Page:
Around this time, the flight instructors for Zacarias Moussaoui become suspicious and fear he may be planning to hijack a commercial flight.
In addition, it is unusual that he has no aviation background, very little experience, and no pilot’s license. All other pilots at the center, even “vanity pilots”—wealthy individuals who just want the thrill of flying a large jet—have many times more flying hours than Moussaoui and are all licensed; [US CONGRESS, 10/17/2002; STAR-TRIBUNE (MINNEAPOLIS), 4/24/2005; RAKE, 5/2005]
He has flown for 57 hours at flight school in Oklahoma, but not yet flown solo, which is unusual. The school’s manager of pilot training, Alan McHale, will later comment, “My worst student was a grandma, and I got her to solo after 21 hours;” [STAR-TRIBUNE (MINNEAPOLIS), 4/24/2005]
He is not just buying a one-period joyride, but a whole course; [STAR-TRIBUNE (MINNEAPOLIS), 4/24/2005]
He seems determined to pack a large amount of training in a short period for no apparent reason; [NEW YORK TIMES, 2/8/2002]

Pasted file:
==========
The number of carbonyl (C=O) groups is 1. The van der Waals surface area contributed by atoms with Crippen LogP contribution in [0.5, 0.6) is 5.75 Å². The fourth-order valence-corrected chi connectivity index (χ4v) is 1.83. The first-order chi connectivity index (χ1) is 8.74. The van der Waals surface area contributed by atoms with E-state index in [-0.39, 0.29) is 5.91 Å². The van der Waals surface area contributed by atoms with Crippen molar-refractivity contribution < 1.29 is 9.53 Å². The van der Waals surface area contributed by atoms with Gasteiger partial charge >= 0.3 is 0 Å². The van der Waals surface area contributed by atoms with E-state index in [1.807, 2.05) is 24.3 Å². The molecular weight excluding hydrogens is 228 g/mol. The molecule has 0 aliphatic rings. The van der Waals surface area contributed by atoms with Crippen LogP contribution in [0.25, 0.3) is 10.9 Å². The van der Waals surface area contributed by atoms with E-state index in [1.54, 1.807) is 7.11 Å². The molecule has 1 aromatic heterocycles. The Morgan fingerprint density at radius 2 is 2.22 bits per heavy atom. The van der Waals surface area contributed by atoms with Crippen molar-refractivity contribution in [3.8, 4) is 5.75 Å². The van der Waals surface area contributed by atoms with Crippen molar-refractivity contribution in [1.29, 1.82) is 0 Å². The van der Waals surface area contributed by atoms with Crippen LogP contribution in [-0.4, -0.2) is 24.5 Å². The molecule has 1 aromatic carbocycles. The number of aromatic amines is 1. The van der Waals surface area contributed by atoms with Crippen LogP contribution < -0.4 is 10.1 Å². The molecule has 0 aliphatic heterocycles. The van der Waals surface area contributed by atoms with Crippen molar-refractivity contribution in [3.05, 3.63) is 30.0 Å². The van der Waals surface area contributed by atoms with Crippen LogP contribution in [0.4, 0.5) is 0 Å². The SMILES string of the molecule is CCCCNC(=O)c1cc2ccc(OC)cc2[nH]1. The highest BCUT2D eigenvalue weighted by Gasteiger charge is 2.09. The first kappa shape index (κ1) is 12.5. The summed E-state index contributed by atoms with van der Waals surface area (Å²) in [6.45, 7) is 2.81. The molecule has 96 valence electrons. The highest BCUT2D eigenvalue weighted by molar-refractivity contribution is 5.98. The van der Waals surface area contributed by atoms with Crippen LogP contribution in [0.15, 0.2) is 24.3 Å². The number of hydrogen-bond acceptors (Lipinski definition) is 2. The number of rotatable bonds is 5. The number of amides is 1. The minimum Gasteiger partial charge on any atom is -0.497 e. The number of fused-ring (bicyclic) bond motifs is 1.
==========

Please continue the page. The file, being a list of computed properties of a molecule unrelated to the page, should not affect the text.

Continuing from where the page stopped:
He is “extremely” interested in the operation of the plane’s doors and control panel. [US CONGRESS, 10/17/2002] He also is very keen to learn the protocol for communicating with the flight tower, despite claiming to have no plans to become an actual pilot; [NEW YORK TIMES, 2/8/2002]
He talks to some Syrian airline pilots training at the facility, and the pilots tell Nelson that Moussaoui is fluent in Arabic. Nelson, who is already worried Moussaoui might be up to no good, thinks, “One more red flag;” [STAR-TRIBUNE (MINNEAPOLIS), 4/24/2005; CNN, 3/2/2006]